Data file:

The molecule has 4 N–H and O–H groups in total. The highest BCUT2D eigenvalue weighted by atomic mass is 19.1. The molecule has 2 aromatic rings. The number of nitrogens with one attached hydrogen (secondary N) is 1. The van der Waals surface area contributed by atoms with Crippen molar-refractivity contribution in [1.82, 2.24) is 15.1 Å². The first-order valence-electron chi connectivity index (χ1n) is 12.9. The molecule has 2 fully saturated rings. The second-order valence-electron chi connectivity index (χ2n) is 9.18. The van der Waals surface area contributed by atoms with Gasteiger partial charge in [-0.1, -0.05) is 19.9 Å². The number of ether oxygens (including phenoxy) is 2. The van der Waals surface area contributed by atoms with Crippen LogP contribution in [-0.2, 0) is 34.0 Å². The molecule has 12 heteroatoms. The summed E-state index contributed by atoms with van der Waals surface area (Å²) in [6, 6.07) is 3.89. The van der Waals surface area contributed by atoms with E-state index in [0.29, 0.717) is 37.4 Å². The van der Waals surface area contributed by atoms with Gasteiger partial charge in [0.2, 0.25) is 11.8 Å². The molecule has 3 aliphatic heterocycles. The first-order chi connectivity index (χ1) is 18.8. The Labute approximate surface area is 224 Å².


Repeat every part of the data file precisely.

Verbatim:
The molecule has 4 N–H and O–H groups in total. The highest BCUT2D eigenvalue weighted by atomic mass is 19.1. The molecule has 2 aromatic rings. The number of nitrogens with one attached hydrogen (secondary N) is 1. The van der Waals surface area contributed by atoms with Crippen molar-refractivity contribution in [1.82, 2.24) is 15.1 Å². The first-order valence-electron chi connectivity index (χ1n) is 12.9. The molecule has 2 fully saturated rings. The second-order valence-electron chi connectivity index (χ2n) is 9.18. The van der Waals surface area contributed by atoms with Gasteiger partial charge in [-0.1, -0.05) is 19.9 Å². The number of ether oxygens (including phenoxy) is 2. The van der Waals surface area contributed by atoms with Crippen LogP contribution in [-0.2, 0) is 34.0 Å². The molecule has 12 heteroatoms. The summed E-state index contributed by atoms with van der Waals surface area (Å²) in [6, 6.07) is 3.89. The van der Waals surface area contributed by atoms with E-state index in [0.29, 0.717) is 37.4 Å². The van der Waals surface area contributed by atoms with Gasteiger partial charge in [0.2, 0.25) is 11.8 Å². The molecule has 3 aliphatic heterocycles. The first-order chi connectivity index (χ1) is 18.8. The Labute approximate surface area is 224 Å².